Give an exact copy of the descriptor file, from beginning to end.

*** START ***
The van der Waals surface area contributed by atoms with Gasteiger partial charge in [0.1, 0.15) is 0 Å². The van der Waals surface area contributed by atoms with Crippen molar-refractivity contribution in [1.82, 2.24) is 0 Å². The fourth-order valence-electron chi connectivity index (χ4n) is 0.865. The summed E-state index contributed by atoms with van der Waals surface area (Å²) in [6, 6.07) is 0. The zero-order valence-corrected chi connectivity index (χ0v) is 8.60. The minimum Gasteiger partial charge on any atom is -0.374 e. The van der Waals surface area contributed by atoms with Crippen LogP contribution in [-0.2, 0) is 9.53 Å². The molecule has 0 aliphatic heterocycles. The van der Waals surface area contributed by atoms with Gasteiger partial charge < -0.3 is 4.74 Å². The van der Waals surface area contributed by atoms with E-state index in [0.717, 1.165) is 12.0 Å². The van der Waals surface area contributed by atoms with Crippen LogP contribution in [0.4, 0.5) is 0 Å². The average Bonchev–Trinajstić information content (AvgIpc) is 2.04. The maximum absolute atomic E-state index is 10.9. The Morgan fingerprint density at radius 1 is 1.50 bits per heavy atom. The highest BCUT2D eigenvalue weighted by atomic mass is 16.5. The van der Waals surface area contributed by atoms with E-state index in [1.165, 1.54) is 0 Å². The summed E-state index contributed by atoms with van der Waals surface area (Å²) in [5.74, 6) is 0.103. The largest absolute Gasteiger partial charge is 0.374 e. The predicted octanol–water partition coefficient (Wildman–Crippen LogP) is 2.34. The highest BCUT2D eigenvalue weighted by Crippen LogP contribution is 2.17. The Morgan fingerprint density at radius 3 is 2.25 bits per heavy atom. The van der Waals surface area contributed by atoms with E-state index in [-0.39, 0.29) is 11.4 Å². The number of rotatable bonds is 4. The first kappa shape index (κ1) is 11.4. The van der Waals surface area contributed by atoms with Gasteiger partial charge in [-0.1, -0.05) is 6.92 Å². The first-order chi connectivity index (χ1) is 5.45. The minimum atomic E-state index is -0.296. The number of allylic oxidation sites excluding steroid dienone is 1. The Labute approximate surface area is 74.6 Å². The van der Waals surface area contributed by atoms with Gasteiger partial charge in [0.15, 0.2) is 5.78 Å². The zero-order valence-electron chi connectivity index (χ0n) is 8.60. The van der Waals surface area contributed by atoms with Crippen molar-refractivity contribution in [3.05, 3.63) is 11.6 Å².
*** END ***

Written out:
The van der Waals surface area contributed by atoms with Gasteiger partial charge in [0.1, 0.15) is 0 Å². The van der Waals surface area contributed by atoms with Crippen molar-refractivity contribution in [1.82, 2.24) is 0 Å². The fourth-order valence-electron chi connectivity index (χ4n) is 0.865. The summed E-state index contributed by atoms with van der Waals surface area (Å²) in [6, 6.07) is 0. The zero-order valence-corrected chi connectivity index (χ0v) is 8.60. The minimum Gasteiger partial charge on any atom is -0.374 e. The van der Waals surface area contributed by atoms with Crippen LogP contribution in [-0.2, 0) is 9.53 Å². The molecule has 0 aliphatic heterocycles. The van der Waals surface area contributed by atoms with Gasteiger partial charge < -0.3 is 4.74 Å². The van der Waals surface area contributed by atoms with E-state index in [0.717, 1.165) is 12.0 Å². The van der Waals surface area contributed by atoms with Crippen LogP contribution in [0.4, 0.5) is 0 Å². The average Bonchev–Trinajstić information content (AvgIpc) is 2.04. The maximum absolute atomic E-state index is 10.9. The Morgan fingerprint density at radius 1 is 1.50 bits per heavy atom. The highest BCUT2D eigenvalue weighted by atomic mass is 16.5. The van der Waals surface area contributed by atoms with E-state index in [1.165, 1.54) is 0 Å². The summed E-state index contributed by atoms with van der Waals surface area (Å²) in [5.74, 6) is 0.103. The largest absolute Gasteiger partial charge is 0.374 e. The predicted octanol–water partition coefficient (Wildman–Crippen LogP) is 2.34. The highest BCUT2D eigenvalue weighted by Crippen LogP contribution is 2.17. The Morgan fingerprint density at radius 3 is 2.25 bits per heavy atom. The van der Waals surface area contributed by atoms with E-state index in [-0.39, 0.29) is 11.4 Å². The number of rotatable bonds is 4. The first kappa shape index (κ1) is 11.4. The van der Waals surface area contributed by atoms with Gasteiger partial charge in [-0.1, -0.05) is 6.92 Å². The first-order chi connectivity index (χ1) is 5.45. The minimum atomic E-state index is -0.296. The number of allylic oxidation sites excluding steroid dienone is 1. The Labute approximate surface area is 74.6 Å². The van der Waals surface area contributed by atoms with Gasteiger partial charge in [0.15, 0.2) is 5.78 Å². The zero-order valence-electron chi connectivity index (χ0n) is 8.60. The van der Waals surface area contributed by atoms with Crippen molar-refractivity contribution in [3.05, 3.63) is 11.6 Å².